Jonathan Snow, president of the faculty senate at University of Houston, told the regents, "Academics know the intrusion of gun culture into campus inevitably harms academic culture." Faculty were told to "avoid sensitive topics" and "provocative statements."
Provocative? Such as teaching evolution? Discussing climate change and what the research says about human causes? Criticizing a student's work after they've spent the semester on a project? Giving a student a grade that is lower then they think they deserve?
Perhaps discussing gay composers? In my first year of teaching a student used the phrase, "that's so gay." The next class period I started with music by Samuel Barber, then mentioned Aaron Copland and Peter Tchaikovsky. These are my favorite composers, I said. They and many others were gay. Saying something is "so gay" and I'll assume you are giving a complement. I was in a Catholic college (though progressive) at the time. What if an ardently Catholic student didn't like even the mention of gay people? And had a gun?
If that happened I would likely promptly resign. Which is what Frederick Steiner, dean of the University of Texas architecture program, has done. He will soon have a position at the University of Pennsylvania. An economics professor left UT Austin for Australia.
The presentation to the University of Houston faculty included such suggestions as: Drop certain topics from the curriculum. Switch to appointment only office hours. Meet those students in controlled situations.
Last Sunday the Detroit Free Press did a feature on Jordan Klepper of The Daily Show. The article described one of the features Klepper did for the show. It was "Good Guy with a Gun" and aired last December. Does having more civilians carrying guns mean more protection against bad guys? Klepper had gun training then took part in a simulated active shooter situation. He said,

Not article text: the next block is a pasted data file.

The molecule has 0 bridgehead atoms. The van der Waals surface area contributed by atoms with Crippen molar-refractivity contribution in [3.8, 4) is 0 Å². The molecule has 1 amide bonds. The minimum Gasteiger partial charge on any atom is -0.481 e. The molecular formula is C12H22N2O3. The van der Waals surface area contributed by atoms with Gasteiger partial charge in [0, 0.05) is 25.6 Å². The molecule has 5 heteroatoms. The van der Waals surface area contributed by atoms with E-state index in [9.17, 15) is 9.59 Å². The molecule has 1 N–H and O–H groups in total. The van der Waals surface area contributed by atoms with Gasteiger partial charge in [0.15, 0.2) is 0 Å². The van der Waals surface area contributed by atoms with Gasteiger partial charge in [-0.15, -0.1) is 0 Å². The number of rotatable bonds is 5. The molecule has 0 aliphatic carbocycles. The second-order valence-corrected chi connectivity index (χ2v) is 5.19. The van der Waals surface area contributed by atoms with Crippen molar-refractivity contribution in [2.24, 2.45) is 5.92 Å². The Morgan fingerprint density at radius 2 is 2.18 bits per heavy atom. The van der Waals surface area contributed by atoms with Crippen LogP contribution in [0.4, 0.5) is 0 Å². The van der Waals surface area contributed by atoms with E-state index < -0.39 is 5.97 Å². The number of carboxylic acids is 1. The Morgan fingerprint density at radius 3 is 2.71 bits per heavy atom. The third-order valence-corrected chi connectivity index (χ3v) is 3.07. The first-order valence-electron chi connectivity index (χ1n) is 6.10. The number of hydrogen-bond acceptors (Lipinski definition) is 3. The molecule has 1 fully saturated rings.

I was shot over 20 times by two different bad guys with guns. And then the police mistook me for a bad guy and shot me a bunch too. Also I may have shot an unarmed teen twice in the chest. Being a good guy with a gun was starting to feel way more complicated than movies and video games and politicians make it seem.
Does anyone think that a student has the maturity, sense, and firearms with situation training to be the good guys in an active shooting situation? Or is something else going on?
Terrence Heath, writing for Campaign for America's Future, wrote:
Injecting guns into our political discourse not only pits the First Amendment against the Second Amendment, but also transforms the nature of protest. The courage of one’s convictions is no longer enough. “The physical bravery to face down men with guns,” while armed with nothing more that your ideas, is now also necessary. This is how the right shoots down political discourse.